Study portrays the atmosphere of exoplanet ‘hot Neptune’

Study details atmosphere on 'hot Neptune' 260 light-years away that 'shouldn't exist'.


Using data from NASA’s TESS and Spitzer space telescopes, a team of astronomers from the University of Kansas portrayed the atmosphere of a highly unusual kind of exoplanet ‘LTT 9779b’, also dubbed a “hot Neptune.”

For the first time, astronomers detailed the spectral atmospheric characterization of any planet discovered by TESS. They measured the light emerging from this planet that should not exist.

LTT 9779b is an extraordinary planet. It orbits so close to its star that its year lasts only 19 hours, and stellar radiation heats the planet to 1,727 degrees Celsius (3,141 degrees Fahrenheit). Its atmosphere could have evaporated entirely. Yet, Spitzer’s observations show us its atmosphere via the infrared light the planet emits.

Moreover, the planet doesn’t have a solid surface, and it’s much hotter even than Mercury in our solar system.

LTT 9779 system approximately to scale
This artist’s impression shows the LTT 9779 system approximately to scale, with the hot Neptune-sized planet at left and its bright, nearby star at right. The trail of material streaming off of the planet is hypothetical but likely, based on the intense irradiation of this planet.

Discovered last year, the planet is becoming one of the first Neptune-sized planets found by NASA’s all-sky TESS planet-hunting mission.

The team measured how the planet was emitting much-infrared light as it rotates 360 degrees on its axis.

Ian Crossfield, assistant professor of physics & astronomy at KU and lead author of the paper, said, “Infrared light tells you the temperature of something and where the hotter and cooler parts of this planet are—on Earth, it’s not hottest at noon; it’s hottest a couple of hours into the afternoon. But on this planet, it’s hottest just about at noon. We see most of the infrared light coming from the part of the planet when its star is straight overhead and a lot less from other parts of the planet.”

Co-author Nicolas Cowan of the Institute for Research on Exoplanets (iREx) and McGill University in Montreal said, “The planet is much cooler than we expected, which suggests that it is reflecting away much of the incident starlight that hits it, presumably due to dayside clouds. The planet also doesn’t transport much heat to its nightside, but we think we understand that: The starlight that is absorbed is likely absorbed high in the atmosphere, from whence the energy is quickly radiated back to space.”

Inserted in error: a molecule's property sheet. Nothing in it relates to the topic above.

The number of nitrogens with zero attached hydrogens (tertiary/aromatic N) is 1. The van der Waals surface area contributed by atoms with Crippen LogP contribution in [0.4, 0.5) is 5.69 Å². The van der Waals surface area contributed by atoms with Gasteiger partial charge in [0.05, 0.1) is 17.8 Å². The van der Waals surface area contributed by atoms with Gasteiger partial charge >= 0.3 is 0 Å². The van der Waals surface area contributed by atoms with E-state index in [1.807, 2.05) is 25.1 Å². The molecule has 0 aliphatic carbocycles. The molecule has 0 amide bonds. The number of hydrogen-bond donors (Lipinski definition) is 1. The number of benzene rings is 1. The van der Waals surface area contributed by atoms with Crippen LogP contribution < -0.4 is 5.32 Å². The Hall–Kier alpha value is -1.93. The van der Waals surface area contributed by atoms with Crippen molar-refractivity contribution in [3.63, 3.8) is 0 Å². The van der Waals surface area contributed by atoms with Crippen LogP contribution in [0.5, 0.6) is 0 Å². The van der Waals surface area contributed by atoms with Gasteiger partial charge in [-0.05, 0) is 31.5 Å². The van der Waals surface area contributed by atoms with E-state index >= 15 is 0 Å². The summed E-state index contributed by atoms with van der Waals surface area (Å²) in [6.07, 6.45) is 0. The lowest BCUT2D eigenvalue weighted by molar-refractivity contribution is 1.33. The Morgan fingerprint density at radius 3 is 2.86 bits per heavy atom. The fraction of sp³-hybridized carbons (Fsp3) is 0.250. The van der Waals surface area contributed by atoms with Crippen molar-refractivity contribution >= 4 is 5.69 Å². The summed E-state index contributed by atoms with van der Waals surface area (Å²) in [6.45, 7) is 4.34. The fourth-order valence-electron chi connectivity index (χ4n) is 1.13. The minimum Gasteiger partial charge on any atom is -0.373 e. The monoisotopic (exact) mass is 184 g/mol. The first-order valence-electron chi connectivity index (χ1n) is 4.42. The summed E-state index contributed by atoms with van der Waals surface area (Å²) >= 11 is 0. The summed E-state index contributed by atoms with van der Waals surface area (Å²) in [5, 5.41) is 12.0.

Crossfield said, “The results are just a first step into a new phase of exoplanetary exploration as the study of exoplanet atmospheres steadily moves toward smaller and smaller planets.”

“I wouldn’t say we understand everything about this planet now, but we’ve measured enough to know this is going to be a fruitful object for future study. It’s already being targeted for observations with the James Webb Space Telescope, which is NASA’s next big multibillion-dollar flagship space telescope that’s going up in a couple of years.”

“What our measurements so far show us are what we call the spectral absorption features—and its spectrum indicates carbon monoxide and or carbon dioxide in the atmosphere. We’re starting to get a handle on what molecules make up its atmosphere. Because we see this, and because of how this global temperature map looks, it also tells us something about how the winds are circulating energy and material around through the atmosphere of this mini gas planet.”

“Although LTT 9779b isn’t suitable for colonization by human beings or any other known life form, evaluating its atmosphere would hone techniques that someday could be used to find more welcoming planets for life.”

“If anyone is going to believe what astronomers say about finding signs of life or oxygen on other worlds, we’re going to have to show we can do it right on the easy stuff first. In that sense, these bigger, hotter planets like LTT 9779b act like training wheels and show that we know what we’re doing and can get everything right.”

“Much work is left to do to understand LTT 9779b and similar hot Neptunes better not yet discovered. We want to continue observing it with other telescopes so that we can answer more questions.”

Björn Benneke of iREx and the Université de Montréal said“We detected carbon monoxide in its atmosphere and that the permanent dayside is very hot, while very little heat is transported to the night side. Both findings make LTT 9779b say a powerful signal to be observed, making the planet a very intriguing target for future detailed characterization with JWST. We’re now also planning much more detailed phase curve observations with NIRISS on JWST.”

The findings concerning the recently found planet LTT 9779b were published in Astrophysical Journal Letters.


See stories of the future in your inbox each morning.